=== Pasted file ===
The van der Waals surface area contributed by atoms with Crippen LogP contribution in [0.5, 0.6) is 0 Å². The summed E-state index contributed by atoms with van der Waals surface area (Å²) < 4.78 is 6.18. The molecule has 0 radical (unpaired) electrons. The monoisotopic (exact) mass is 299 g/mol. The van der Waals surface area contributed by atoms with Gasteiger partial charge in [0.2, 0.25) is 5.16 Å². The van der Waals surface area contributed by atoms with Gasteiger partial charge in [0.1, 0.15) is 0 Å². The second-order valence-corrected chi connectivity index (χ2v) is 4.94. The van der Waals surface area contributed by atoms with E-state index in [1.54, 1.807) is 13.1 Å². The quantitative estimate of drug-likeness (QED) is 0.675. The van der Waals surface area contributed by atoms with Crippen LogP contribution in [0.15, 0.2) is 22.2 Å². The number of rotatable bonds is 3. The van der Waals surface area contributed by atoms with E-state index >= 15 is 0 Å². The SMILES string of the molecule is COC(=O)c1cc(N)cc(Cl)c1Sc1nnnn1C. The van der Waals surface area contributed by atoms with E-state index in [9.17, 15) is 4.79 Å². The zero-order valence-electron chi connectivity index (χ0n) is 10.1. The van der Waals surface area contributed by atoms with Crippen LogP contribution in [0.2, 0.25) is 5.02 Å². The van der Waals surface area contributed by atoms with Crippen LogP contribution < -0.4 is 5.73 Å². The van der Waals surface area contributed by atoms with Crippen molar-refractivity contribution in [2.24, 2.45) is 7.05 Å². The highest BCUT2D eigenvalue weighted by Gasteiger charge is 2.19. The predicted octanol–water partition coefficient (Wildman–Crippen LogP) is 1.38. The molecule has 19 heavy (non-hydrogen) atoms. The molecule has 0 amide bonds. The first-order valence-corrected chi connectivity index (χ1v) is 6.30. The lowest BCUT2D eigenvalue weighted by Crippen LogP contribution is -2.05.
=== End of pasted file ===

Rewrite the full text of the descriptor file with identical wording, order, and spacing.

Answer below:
The van der Waals surface area contributed by atoms with Crippen LogP contribution in [0.5, 0.6) is 0 Å². The summed E-state index contributed by atoms with van der Waals surface area (Å²) < 4.78 is 6.18. The molecule has 0 radical (unpaired) electrons. The monoisotopic (exact) mass is 299 g/mol. The van der Waals surface area contributed by atoms with Gasteiger partial charge in [0.2, 0.25) is 5.16 Å². The van der Waals surface area contributed by atoms with Gasteiger partial charge in [0.1, 0.15) is 0 Å². The second-order valence-corrected chi connectivity index (χ2v) is 4.94. The van der Waals surface area contributed by atoms with E-state index in [1.54, 1.807) is 13.1 Å². The quantitative estimate of drug-likeness (QED) is 0.675. The van der Waals surface area contributed by atoms with Crippen LogP contribution in [0.15, 0.2) is 22.2 Å². The number of rotatable bonds is 3. The van der Waals surface area contributed by atoms with E-state index >= 15 is 0 Å². The SMILES string of the molecule is COC(=O)c1cc(N)cc(Cl)c1Sc1nnnn1C. The van der Waals surface area contributed by atoms with E-state index in [9.17, 15) is 4.79 Å². The zero-order valence-electron chi connectivity index (χ0n) is 10.1. The van der Waals surface area contributed by atoms with Crippen LogP contribution in [0.2, 0.25) is 5.02 Å². The van der Waals surface area contributed by atoms with Crippen LogP contribution < -0.4 is 5.73 Å². The van der Waals surface area contributed by atoms with Crippen molar-refractivity contribution in [2.24, 2.45) is 7.05 Å². The highest BCUT2D eigenvalue weighted by Gasteiger charge is 2.19. The predicted octanol–water partition coefficient (Wildman–Crippen LogP) is 1.38. The molecule has 19 heavy (non-hydrogen) atoms. The molecule has 0 amide bonds. The first-order valence-corrected chi connectivity index (χ1v) is 6.30. The lowest BCUT2D eigenvalue weighted by Crippen LogP contribution is -2.05.